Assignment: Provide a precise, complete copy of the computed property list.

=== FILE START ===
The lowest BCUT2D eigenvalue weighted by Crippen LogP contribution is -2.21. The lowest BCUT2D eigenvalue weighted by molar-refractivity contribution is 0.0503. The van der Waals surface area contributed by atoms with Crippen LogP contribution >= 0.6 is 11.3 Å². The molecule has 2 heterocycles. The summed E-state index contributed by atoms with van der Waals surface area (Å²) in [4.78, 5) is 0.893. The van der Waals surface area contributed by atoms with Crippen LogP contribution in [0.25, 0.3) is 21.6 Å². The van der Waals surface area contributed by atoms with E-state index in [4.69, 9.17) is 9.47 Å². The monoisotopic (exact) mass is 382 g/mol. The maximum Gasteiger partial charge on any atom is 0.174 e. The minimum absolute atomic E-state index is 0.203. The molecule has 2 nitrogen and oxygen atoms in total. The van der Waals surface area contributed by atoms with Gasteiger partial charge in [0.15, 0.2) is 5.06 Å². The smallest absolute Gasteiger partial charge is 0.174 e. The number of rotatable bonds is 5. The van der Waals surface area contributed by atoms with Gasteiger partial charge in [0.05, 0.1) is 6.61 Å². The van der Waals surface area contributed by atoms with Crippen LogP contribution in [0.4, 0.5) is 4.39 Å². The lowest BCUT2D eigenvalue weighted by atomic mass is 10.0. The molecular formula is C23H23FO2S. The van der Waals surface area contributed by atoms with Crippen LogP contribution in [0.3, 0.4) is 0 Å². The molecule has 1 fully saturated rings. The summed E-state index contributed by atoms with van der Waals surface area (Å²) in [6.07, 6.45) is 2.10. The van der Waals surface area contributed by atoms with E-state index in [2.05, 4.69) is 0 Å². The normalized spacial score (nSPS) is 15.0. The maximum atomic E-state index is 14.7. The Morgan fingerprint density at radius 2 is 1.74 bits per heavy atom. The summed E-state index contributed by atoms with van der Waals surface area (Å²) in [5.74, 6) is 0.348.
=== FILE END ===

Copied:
The lowest BCUT2D eigenvalue weighted by Crippen LogP contribution is -2.21. The lowest BCUT2D eigenvalue weighted by molar-refractivity contribution is 0.0503. The van der Waals surface area contributed by atoms with Crippen LogP contribution >= 0.6 is 11.3 Å². The molecule has 2 heterocycles. The summed E-state index contributed by atoms with van der Waals surface area (Å²) in [4.78, 5) is 0.893. The van der Waals surface area contributed by atoms with Crippen LogP contribution in [0.25, 0.3) is 21.6 Å². The van der Waals surface area contributed by atoms with E-state index in [4.69, 9.17) is 9.47 Å². The monoisotopic (exact) mass is 382 g/mol. The maximum Gasteiger partial charge on any atom is 0.174 e. The minimum absolute atomic E-state index is 0.203. The molecule has 2 nitrogen and oxygen atoms in total. The van der Waals surface area contributed by atoms with Gasteiger partial charge in [0.15, 0.2) is 5.06 Å². The smallest absolute Gasteiger partial charge is 0.174 e. The number of rotatable bonds is 5. The van der Waals surface area contributed by atoms with Gasteiger partial charge in [0.05, 0.1) is 6.61 Å². The van der Waals surface area contributed by atoms with Crippen LogP contribution in [0.4, 0.5) is 4.39 Å². The lowest BCUT2D eigenvalue weighted by atomic mass is 10.0. The molecular formula is C23H23FO2S. The van der Waals surface area contributed by atoms with Crippen LogP contribution in [0.3, 0.4) is 0 Å². The molecule has 1 fully saturated rings. The summed E-state index contributed by atoms with van der Waals surface area (Å²) in [6.07, 6.45) is 2.10. The van der Waals surface area contributed by atoms with E-state index in [2.05, 4.69) is 0 Å². The normalized spacial score (nSPS) is 15.0. The maximum atomic E-state index is 14.7. The Morgan fingerprint density at radius 2 is 1.74 bits per heavy atom. The summed E-state index contributed by atoms with van der Waals surface area (Å²) in [5.74, 6) is 0.348.